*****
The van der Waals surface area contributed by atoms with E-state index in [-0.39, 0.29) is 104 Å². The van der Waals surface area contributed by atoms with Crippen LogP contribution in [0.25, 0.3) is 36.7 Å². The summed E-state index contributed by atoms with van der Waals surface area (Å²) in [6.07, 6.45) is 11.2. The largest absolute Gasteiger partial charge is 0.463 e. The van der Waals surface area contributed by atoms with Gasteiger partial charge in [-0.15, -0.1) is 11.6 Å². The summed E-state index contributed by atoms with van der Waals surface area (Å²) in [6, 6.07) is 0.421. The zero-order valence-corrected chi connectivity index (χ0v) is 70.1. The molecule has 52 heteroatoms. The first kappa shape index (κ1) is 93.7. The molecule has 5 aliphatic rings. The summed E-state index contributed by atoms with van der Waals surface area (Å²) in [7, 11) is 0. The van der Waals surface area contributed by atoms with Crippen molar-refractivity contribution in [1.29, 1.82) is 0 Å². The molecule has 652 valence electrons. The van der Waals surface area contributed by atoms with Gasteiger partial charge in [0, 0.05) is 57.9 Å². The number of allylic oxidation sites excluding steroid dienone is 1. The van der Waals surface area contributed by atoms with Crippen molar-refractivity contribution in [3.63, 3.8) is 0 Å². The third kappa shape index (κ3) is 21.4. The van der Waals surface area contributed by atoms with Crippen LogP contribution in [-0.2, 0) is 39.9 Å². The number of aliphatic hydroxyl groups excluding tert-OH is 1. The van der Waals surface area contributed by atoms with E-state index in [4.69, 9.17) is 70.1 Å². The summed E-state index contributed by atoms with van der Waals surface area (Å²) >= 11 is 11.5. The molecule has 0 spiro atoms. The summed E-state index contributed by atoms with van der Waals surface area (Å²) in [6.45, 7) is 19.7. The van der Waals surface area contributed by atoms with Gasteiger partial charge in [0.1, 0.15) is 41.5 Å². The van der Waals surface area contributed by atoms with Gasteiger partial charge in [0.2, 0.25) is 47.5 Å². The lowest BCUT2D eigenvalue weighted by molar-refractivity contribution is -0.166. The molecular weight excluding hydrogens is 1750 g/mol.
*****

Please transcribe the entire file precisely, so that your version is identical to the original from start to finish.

The van der Waals surface area contributed by atoms with E-state index in [-0.39, 0.29) is 104 Å². The van der Waals surface area contributed by atoms with Crippen LogP contribution in [0.25, 0.3) is 36.7 Å². The summed E-state index contributed by atoms with van der Waals surface area (Å²) in [6.07, 6.45) is 11.2. The largest absolute Gasteiger partial charge is 0.463 e. The van der Waals surface area contributed by atoms with Gasteiger partial charge in [-0.15, -0.1) is 11.6 Å². The summed E-state index contributed by atoms with van der Waals surface area (Å²) in [6, 6.07) is 0.421. The zero-order valence-corrected chi connectivity index (χ0v) is 70.1. The molecule has 52 heteroatoms. The first kappa shape index (κ1) is 93.7. The molecule has 5 aliphatic rings. The summed E-state index contributed by atoms with van der Waals surface area (Å²) in [7, 11) is 0. The van der Waals surface area contributed by atoms with Crippen molar-refractivity contribution in [1.29, 1.82) is 0 Å². The molecule has 652 valence electrons. The van der Waals surface area contributed by atoms with Gasteiger partial charge in [0, 0.05) is 57.9 Å². The number of allylic oxidation sites excluding steroid dienone is 1. The van der Waals surface area contributed by atoms with Crippen molar-refractivity contribution in [3.63, 3.8) is 0 Å². The third kappa shape index (κ3) is 21.4. The van der Waals surface area contributed by atoms with Crippen LogP contribution in [-0.2, 0) is 39.9 Å². The number of aliphatic hydroxyl groups excluding tert-OH is 1. The van der Waals surface area contributed by atoms with E-state index in [4.69, 9.17) is 70.1 Å². The summed E-state index contributed by atoms with van der Waals surface area (Å²) >= 11 is 11.5. The molecule has 0 spiro atoms. The summed E-state index contributed by atoms with van der Waals surface area (Å²) in [6.45, 7) is 19.7. The van der Waals surface area contributed by atoms with Gasteiger partial charge in [0.1, 0.15) is 41.5 Å². The van der Waals surface area contributed by atoms with Gasteiger partial charge in [0.2, 0.25) is 47.5 Å². The lowest BCUT2D eigenvalue weighted by molar-refractivity contribution is -0.166. The molecular weight excluding hydrogens is 1750 g/mol.